The U.K. government is cutting a “highly effective” green growth program designed to prevent deforestation in the Indonesian Papuan provinces, just weeks after COP26 President Alok Sharma visited the country and urged it to be more ambitious in its climate ambitions.
The Green Economic Growth program was intended to preserve Papua’s 90% forest cover, according to Devtracker, the U.K. government’s tool for monitoring development programs. It focused on providing sustainable livelihoods to local populations, as a lack of alternative ways of making a living is often seen as a contributing factor to harmful environmental practices like deforestation.
But the GEG program, run by the U.K. Climate Change Unit, has now been entirely canceled three years into its planned five years. A May 20 letter sent by U.K. Ambassador to Indonesia Owen Jenkins to Abdul Halim Iskandar, Indonesia’s minister of villages at Development of Disadvantaged Regions and Transmigration, announced the “UK will no longer continue its support” for the program.
“I understand that the closure of GEG will be unwelcome news and it is a decision we are very disappointed to have to make,” wrote Jenkins in a letter.
Iskandar replied in a June 2 letter, requesting a meeting with Jenkins and a temporary extension of the program so its “highly effective activities” would not be “abruptly” ended. He emphasized the program’s value and “significant impact” on local communities that have faced intense economic challenges.
The program attracted 22.8 billion rupiahs ($1.6 million) in investment from the private sector and local governments, according to Iskandar. He also noted it had gained the trust of local people, businesses, and governments. “This, by no means, is easy,” he wrote.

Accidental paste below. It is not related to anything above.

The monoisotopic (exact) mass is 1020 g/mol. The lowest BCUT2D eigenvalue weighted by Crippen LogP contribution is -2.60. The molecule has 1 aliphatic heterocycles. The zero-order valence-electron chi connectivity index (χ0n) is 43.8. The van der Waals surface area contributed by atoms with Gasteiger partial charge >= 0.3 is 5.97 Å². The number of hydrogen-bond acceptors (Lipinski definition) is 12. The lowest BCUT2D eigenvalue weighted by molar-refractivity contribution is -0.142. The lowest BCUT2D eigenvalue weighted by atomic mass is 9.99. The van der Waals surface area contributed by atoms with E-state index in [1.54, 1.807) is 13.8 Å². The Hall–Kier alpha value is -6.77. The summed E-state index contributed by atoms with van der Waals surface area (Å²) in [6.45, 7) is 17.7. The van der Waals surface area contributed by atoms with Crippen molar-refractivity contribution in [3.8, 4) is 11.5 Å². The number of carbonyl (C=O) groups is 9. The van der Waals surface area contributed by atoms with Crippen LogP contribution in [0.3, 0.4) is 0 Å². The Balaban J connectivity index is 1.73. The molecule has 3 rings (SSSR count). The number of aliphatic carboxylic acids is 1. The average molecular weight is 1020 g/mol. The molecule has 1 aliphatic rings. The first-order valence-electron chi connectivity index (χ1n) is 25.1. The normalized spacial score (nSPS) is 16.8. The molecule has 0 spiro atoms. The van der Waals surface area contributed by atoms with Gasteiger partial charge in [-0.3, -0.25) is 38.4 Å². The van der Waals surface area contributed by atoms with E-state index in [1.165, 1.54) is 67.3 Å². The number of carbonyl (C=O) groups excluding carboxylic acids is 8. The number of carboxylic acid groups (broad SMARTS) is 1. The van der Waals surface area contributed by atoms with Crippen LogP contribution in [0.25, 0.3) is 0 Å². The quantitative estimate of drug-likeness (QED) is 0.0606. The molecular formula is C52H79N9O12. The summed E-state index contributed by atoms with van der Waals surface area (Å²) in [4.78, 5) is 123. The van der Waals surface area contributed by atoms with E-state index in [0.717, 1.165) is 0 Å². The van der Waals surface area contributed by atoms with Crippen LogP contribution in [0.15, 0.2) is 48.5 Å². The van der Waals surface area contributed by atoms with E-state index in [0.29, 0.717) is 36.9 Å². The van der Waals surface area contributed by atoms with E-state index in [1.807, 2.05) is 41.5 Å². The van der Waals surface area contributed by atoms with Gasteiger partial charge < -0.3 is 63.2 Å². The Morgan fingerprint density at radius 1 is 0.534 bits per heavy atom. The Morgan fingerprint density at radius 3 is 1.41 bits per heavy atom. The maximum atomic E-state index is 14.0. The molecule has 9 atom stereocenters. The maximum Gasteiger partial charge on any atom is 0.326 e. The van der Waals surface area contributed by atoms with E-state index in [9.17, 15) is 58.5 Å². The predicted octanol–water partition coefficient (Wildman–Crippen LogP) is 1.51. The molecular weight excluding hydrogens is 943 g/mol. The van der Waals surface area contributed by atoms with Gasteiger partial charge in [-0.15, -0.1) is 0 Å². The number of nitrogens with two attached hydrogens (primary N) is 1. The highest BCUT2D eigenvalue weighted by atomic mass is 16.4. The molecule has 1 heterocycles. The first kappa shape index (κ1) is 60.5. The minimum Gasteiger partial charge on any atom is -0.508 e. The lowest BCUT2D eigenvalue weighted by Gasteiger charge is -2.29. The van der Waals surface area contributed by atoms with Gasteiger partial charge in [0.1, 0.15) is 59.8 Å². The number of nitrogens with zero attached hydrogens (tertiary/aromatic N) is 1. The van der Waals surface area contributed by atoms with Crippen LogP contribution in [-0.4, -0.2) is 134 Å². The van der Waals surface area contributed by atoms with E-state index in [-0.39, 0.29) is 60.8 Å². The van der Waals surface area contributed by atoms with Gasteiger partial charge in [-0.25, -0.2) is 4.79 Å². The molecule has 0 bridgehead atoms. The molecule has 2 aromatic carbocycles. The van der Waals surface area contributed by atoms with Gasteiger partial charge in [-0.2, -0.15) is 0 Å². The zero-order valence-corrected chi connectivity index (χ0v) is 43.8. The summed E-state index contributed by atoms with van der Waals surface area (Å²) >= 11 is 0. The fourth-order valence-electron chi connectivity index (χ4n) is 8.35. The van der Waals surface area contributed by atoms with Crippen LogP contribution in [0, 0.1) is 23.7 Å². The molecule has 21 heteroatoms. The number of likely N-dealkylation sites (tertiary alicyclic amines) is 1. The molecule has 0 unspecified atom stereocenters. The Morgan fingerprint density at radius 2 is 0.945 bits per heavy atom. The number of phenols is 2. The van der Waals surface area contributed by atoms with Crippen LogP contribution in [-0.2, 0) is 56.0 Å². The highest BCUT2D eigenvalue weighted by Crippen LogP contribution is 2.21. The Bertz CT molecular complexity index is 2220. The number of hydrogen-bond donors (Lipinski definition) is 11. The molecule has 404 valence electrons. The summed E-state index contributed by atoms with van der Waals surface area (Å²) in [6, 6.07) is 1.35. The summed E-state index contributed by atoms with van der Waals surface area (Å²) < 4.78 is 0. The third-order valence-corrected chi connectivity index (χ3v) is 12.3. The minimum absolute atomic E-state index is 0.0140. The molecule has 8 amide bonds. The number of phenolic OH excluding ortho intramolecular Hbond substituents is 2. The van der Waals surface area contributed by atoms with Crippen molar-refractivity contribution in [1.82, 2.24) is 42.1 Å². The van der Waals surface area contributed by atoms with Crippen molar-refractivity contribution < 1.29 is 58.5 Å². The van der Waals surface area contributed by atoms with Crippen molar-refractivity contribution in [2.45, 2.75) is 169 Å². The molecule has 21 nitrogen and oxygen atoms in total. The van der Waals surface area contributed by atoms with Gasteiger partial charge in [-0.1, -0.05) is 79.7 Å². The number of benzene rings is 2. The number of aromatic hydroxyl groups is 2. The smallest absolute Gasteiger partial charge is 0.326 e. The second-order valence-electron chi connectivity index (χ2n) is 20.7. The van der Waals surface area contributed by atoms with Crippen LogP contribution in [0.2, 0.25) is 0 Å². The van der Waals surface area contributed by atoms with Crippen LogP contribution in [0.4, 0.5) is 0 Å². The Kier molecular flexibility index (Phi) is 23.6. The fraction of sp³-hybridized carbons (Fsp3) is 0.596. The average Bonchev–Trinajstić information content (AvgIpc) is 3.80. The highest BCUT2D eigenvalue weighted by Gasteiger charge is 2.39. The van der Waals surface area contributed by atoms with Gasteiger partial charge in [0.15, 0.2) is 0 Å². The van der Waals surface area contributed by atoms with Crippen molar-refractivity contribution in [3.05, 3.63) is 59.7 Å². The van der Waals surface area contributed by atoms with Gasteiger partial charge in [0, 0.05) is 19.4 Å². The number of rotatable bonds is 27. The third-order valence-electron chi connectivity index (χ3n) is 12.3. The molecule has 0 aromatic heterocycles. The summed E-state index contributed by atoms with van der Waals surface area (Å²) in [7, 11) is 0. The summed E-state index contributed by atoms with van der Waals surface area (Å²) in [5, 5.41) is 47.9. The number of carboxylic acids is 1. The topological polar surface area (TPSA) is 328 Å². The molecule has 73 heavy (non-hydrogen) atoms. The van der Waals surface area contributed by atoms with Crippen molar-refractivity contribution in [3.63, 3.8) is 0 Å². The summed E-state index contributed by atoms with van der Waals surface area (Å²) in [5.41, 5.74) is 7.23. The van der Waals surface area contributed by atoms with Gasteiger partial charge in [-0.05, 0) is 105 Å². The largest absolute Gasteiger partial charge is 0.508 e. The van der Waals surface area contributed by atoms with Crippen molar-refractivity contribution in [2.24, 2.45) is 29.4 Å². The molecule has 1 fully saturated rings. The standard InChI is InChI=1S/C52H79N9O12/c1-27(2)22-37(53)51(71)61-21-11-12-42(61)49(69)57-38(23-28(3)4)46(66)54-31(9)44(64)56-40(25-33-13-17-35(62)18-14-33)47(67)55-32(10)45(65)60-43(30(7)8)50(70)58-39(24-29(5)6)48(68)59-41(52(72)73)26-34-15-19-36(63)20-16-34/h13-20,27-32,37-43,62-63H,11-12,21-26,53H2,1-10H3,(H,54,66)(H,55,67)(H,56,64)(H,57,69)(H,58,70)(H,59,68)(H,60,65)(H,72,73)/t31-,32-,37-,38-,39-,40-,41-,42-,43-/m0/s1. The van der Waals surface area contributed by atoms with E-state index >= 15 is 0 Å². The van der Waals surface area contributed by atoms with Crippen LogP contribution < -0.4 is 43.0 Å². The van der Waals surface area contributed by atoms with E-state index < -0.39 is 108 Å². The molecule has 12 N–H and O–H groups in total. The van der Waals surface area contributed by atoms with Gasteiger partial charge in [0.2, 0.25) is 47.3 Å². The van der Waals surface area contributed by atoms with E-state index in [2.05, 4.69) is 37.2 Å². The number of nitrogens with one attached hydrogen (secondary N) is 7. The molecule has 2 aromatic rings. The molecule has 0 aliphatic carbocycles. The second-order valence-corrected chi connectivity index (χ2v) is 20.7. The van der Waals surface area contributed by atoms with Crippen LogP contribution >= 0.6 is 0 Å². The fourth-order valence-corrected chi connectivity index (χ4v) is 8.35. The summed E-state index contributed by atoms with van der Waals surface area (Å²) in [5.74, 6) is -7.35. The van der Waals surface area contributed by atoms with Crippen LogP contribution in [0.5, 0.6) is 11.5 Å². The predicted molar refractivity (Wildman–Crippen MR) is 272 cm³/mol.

Indonesia is “unquestionably one of the most biodiverse countries in the world,” according to Fauna & Flora International, but it is also at high risk from deforestation and unsustainable agricultural practices. West Papua and Papua are also troubled regions, where a simmering conflict with the Indonesian government has recently flared.
Earlier this month, Sharma — the U.K. Minister charged with leading climate negotiations — called for Indonesia and other G-20 countries to “move forward” with plans to reach net-zero carbon emissions by 2050. “We want countries to set up their long-term strategy, to actually get to net-zero by the middle of the century,” Sharma told a panel.
“In my 35 year career, this is one of the best programmes I have ever worked on,” wrote Patrick Abbot, director at NIRAS-LTS International Ltd., the company running the project, in a May 22 letter to staff. Abbot wrote the decision came as a “complete surprise” and he expected the project to end by June 25.
He added: “The decision of the UK Government and the manner of the closing means that no sensible exit process can be managed to ensure sustainability of the project results going forward. It is very disappointing that the UK Government should act in this way: many people’s livelihoods will be affected.”